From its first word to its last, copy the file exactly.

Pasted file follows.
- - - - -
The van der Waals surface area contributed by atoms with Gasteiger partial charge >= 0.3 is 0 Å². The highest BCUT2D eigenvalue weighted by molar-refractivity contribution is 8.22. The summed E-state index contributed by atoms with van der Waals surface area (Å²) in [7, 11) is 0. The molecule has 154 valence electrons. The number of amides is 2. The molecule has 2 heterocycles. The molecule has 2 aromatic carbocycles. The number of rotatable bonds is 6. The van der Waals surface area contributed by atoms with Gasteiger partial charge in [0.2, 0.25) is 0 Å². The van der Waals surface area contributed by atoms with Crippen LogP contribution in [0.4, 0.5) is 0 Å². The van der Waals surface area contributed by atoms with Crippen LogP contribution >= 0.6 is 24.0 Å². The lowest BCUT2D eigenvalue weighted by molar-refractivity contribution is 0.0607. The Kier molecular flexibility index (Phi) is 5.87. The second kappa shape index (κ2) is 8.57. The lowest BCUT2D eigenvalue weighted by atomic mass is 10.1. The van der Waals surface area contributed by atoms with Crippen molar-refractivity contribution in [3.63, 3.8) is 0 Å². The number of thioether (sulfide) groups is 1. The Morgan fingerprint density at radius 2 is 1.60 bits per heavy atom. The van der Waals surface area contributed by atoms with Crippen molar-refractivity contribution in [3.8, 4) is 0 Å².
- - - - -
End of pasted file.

The van der Waals surface area contributed by atoms with Gasteiger partial charge >= 0.3 is 0 Å². The highest BCUT2D eigenvalue weighted by molar-refractivity contribution is 8.22. The summed E-state index contributed by atoms with van der Waals surface area (Å²) in [7, 11) is 0. The molecule has 154 valence electrons. The number of amides is 2. The molecule has 2 heterocycles. The molecule has 2 aromatic carbocycles. The number of rotatable bonds is 6. The van der Waals surface area contributed by atoms with Gasteiger partial charge in [0.2, 0.25) is 0 Å². The van der Waals surface area contributed by atoms with Crippen LogP contribution in [0.4, 0.5) is 0 Å². The van der Waals surface area contributed by atoms with Crippen LogP contribution >= 0.6 is 24.0 Å². The lowest BCUT2D eigenvalue weighted by molar-refractivity contribution is 0.0607. The Kier molecular flexibility index (Phi) is 5.87. The second kappa shape index (κ2) is 8.57. The lowest BCUT2D eigenvalue weighted by atomic mass is 10.1. The van der Waals surface area contributed by atoms with Crippen molar-refractivity contribution in [3.63, 3.8) is 0 Å². The number of thioether (sulfide) groups is 1. The Morgan fingerprint density at radius 2 is 1.60 bits per heavy atom. The van der Waals surface area contributed by atoms with Crippen molar-refractivity contribution in [3.8, 4) is 0 Å².